Orthodox Church Protects Ethiopia’s Remaining Forests
Ethiopia is not a country known for lush landscapes and incredible biodiversity. But that may be because we haven’t been paying enough attention. Meg Lowman, the Chief of Science and Sustainability at the California Academy of Sciences, and affectionally known as “Canopy Meg,” recently wrote an article for Huffington Post that exposed a bright-green patch of hope. For centuries, Ethiopia’s churches have protected and tended gardens rich in the country’s now rare, native biodiversity.
Christianity in Ethiopia dates to the 1st century AD and was declared the country’s national religion as early as 330 AD. With the expansion of Islam in the 7th century, many of Ethiopia’s African neighbors converted. But Ethiopia maintained its ties with the Orthodox Church — a Church with a mission to retain a green necklace around the place of worship — a veritable “home for all God’s creatures.”
While 95% of Ethiopia’s forests were gradually cleared for agriculture, timber, and firewood, Orthodox priests preserved small pockets here and there around the churches. Ranging in size from a few acres to several hundred acres, the church forests are revered as sacred places and used for their important resources. One tree, Prunus Africana, is believed to be a cure for prostate cancer. And sick people come and bath their feet in the springs, which are healthier with the shade of the trees.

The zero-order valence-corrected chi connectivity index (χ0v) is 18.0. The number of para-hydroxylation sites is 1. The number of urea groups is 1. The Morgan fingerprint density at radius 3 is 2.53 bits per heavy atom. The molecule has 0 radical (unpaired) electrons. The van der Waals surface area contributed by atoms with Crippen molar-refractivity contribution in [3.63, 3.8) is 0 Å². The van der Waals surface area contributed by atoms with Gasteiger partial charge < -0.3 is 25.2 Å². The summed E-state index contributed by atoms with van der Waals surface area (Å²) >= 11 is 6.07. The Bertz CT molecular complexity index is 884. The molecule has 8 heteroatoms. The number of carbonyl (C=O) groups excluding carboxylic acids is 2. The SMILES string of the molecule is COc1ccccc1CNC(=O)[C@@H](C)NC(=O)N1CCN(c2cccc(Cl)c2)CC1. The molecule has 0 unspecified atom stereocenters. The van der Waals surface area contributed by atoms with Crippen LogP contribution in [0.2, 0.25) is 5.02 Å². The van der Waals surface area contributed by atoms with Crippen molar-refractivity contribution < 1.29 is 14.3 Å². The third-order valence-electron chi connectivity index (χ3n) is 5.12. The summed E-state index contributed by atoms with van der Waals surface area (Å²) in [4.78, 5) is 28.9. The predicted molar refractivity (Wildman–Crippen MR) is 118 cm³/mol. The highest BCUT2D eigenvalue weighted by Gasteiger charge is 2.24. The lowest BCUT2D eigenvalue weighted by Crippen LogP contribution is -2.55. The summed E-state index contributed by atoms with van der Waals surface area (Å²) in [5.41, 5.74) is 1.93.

A student alerted Lowman, a pioneer in tree canopy research, to the existence of the forests. Although the priests have successfully maintained the trees for centuries, increasing encroachment by cattle and hunters was diminishing the little biodiversity there was left. With the help of a National Geographic biodiversity grant, Lowman travelled to Ethiopia to visit the “forest oases, document the bizarre and wonderful creatures that call them home, and build alliances with the religious leaders who care for them.”
Lowman has hosted workshops with the priests and helped them build fences around their forests to protect them. But she recognizes the acute pressure to find a balance between conservation and consumption in a country so torn by drought and strife. Lowman hopes the Orthodox Church and the people of Ethiopia will find new solutions that are mutually beneficial to the people and the forests.
For more information, visit Tree Foundation, which sponsors workshops to help preserve the church forests.
News Source: Huffington Post
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